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Insecurity creates food shortages in Ituri

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BUNIA, 4 Apr 2005 (IRIN) - Once renowned for its food production, Djugu, a territory in Ituri, is rapidly degenerating into a food-deficit zone, according to local agriculture experts and UN agencies.

On the surface, Ituri - a district in northeastern Democratic Republic of Congo (DRC) twice the size of Rwanda - is as green and fertile as ever. The rainy season has just begun and huge rain clouds that build up early in the afternoon are followed by heavy downpours, thunder and lightning.

Normally, the arrival of the rains is greeted with joyous activity in and around villages - farmers and their families prepare plots, sow maize, and plant cassava, sweet potatoes and other vegetables.

But this year, many villages - or what is left of them - are deserted. Plots are overgrown with weeds and elephant grass, and an eerie silence hangs over the landscape, where busy people should be going about their daily work.

Recent violence, involving the Hema and Lendu ethnic groups, has resulted in the displacement of 20,000 farming families from Djugu, north of Ituri's main town of Bunia.

IRIN picture

Fields unattended in Djugu Territory: 20,000 Hema farmer families live in camps, nobody is attending their fields and planting because of insecurity.

Agricultural production has plummeted, with serious consequences for the long-term food security of hundreds of thousands of people.

Agricultural NGOs and the UN World Food Programme (WFP) are calculating how much more food aid needs to be shipped into Ituri to prevent theoretically wealthy farmers from starving in the coming months.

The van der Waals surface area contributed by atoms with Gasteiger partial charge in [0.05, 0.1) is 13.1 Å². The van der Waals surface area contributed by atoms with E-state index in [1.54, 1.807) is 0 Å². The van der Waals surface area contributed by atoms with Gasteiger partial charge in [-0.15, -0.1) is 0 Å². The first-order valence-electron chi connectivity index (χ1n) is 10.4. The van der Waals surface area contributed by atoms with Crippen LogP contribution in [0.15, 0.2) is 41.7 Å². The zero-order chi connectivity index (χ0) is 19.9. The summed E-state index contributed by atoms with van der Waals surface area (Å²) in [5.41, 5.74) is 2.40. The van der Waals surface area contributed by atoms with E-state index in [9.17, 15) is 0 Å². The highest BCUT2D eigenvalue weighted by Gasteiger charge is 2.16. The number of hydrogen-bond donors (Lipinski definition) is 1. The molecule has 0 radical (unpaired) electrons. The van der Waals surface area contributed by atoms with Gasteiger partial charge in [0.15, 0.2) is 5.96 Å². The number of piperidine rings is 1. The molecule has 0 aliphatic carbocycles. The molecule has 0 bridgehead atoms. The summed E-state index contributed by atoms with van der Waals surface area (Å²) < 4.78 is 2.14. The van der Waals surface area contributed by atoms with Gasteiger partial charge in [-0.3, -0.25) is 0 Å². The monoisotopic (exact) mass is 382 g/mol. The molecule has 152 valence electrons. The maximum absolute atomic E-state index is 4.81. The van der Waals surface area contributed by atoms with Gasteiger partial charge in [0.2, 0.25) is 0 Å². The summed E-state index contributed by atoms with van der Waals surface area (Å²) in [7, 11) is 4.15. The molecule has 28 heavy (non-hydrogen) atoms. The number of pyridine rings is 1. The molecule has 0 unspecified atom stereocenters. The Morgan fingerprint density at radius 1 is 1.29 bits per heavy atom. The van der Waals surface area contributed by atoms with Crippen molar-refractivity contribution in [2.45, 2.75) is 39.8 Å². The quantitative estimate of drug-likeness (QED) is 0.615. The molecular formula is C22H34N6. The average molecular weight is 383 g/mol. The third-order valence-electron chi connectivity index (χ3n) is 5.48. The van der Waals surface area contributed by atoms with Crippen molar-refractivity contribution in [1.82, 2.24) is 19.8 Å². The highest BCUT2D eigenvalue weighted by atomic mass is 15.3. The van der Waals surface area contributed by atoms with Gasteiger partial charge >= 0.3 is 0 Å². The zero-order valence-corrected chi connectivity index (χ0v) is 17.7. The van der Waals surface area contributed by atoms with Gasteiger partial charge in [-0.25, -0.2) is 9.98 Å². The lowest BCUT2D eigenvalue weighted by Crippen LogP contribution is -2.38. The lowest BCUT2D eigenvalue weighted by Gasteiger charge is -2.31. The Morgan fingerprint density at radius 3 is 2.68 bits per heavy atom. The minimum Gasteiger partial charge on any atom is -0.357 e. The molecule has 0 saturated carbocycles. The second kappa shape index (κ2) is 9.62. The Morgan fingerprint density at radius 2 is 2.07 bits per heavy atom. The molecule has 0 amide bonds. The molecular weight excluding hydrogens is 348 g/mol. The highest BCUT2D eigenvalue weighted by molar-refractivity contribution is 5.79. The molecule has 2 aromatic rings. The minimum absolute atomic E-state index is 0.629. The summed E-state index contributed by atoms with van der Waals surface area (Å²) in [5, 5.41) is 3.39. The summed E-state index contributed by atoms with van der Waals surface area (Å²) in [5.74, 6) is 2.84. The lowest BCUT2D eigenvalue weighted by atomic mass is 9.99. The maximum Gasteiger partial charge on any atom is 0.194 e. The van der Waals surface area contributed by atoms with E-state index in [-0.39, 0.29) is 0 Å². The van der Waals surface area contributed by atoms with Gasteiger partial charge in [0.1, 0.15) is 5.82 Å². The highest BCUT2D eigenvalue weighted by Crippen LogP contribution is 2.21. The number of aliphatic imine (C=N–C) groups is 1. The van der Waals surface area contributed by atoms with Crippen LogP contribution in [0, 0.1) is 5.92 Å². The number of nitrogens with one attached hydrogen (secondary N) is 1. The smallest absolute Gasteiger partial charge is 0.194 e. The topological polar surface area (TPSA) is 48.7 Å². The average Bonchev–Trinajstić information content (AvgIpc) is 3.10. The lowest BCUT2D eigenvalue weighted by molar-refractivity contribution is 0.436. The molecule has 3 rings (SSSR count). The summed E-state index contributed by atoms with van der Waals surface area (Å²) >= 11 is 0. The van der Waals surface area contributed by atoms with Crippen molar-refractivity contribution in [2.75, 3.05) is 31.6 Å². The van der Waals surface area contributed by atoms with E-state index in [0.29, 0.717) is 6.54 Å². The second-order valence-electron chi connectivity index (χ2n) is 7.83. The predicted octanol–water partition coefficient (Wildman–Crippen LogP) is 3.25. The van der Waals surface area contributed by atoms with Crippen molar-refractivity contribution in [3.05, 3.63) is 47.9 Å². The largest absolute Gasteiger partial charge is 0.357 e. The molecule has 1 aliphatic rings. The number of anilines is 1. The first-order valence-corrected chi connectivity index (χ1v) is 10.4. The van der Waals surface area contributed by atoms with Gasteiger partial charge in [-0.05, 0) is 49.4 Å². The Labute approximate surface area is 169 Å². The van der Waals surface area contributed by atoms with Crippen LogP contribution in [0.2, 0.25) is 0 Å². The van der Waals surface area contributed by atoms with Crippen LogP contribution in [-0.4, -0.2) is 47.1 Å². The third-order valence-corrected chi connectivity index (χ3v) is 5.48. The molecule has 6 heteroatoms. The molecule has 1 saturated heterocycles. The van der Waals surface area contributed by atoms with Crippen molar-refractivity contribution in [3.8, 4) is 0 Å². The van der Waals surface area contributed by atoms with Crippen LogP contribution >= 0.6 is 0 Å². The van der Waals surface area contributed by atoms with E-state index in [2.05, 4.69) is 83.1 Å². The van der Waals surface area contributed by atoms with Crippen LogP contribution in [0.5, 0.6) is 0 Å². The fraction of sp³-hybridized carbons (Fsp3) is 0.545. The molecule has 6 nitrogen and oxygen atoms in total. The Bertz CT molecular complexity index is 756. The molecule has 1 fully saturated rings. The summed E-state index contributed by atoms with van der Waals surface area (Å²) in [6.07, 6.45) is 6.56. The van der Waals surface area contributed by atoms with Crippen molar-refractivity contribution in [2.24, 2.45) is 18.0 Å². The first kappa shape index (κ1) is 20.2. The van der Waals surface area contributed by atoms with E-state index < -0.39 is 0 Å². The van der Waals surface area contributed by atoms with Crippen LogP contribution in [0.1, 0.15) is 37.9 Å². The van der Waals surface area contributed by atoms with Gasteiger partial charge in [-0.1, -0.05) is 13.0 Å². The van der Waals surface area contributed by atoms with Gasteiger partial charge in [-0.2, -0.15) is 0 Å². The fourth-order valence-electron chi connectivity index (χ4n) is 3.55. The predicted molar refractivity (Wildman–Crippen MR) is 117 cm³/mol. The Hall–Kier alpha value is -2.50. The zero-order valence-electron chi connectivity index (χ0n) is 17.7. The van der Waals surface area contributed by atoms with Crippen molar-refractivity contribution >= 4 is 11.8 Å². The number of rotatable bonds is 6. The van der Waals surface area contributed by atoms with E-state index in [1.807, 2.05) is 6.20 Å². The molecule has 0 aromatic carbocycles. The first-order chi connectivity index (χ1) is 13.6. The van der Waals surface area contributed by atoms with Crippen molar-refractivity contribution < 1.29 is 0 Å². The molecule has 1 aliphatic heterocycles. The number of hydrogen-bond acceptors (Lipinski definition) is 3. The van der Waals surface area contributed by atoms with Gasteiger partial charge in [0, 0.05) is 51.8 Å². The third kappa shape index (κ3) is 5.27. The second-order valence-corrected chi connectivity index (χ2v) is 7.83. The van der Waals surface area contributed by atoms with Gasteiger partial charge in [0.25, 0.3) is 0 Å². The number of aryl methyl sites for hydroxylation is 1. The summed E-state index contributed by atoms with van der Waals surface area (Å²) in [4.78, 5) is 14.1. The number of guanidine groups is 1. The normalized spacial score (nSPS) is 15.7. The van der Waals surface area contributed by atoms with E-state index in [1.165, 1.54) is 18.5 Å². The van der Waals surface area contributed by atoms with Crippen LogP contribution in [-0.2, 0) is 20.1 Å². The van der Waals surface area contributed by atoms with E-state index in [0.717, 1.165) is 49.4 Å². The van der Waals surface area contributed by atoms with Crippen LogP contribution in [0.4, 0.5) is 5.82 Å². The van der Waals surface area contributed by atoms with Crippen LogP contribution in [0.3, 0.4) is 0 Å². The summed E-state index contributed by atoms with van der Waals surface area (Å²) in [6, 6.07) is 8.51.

"In the first three months of 2005, we distributed as much food aid as was planned for half a year. In a few months we will have run out of supplies and there will be a big problem towards the end of the year," Rudi Sterz, project coordinator at German Agro Action (AAA), told IRIN in March.

"There was no way we could have planned for such a development," he added.

AAA is the largest NGO in Ituri, as well as the major food-distributor in the district. It receives its supplies from WFP and the European Union.

Those who benefit from its food aid include internally displaced persons (IDPs); returning families, who had fled the six-year conflict; host families of returnees; and families with malnourished children.

Violence and the need for more food aid

Since the tempo of fighting between Lendu and Hema militias increased in December 2004, the number of people fleeing to IDP camps has dramatically increased in Djugu Territory. More than 88,000 Hema fled the attacks of Lendu militias and are now cramped into five camps.

Estimates of food-aid requirements, made when the long-running conflict was in a lull at the end of 2004, are proving woefully short.

"We planned a rehabilitation programme targeting returnees, and did not expect many IDPs - now we are facing a deficit," Francois Djissu, head of the WFP office in Bunia, told IRIN.

During 2005, WFP had planned to distribute 760 mt of food aid per month. According to Djissu, WFP Kinshasa has now decided that this amount will have to be almost doubled to 1,400 mt, starting in April.

"WFP is currently making loans and local purchases from Uganda," Djissu said.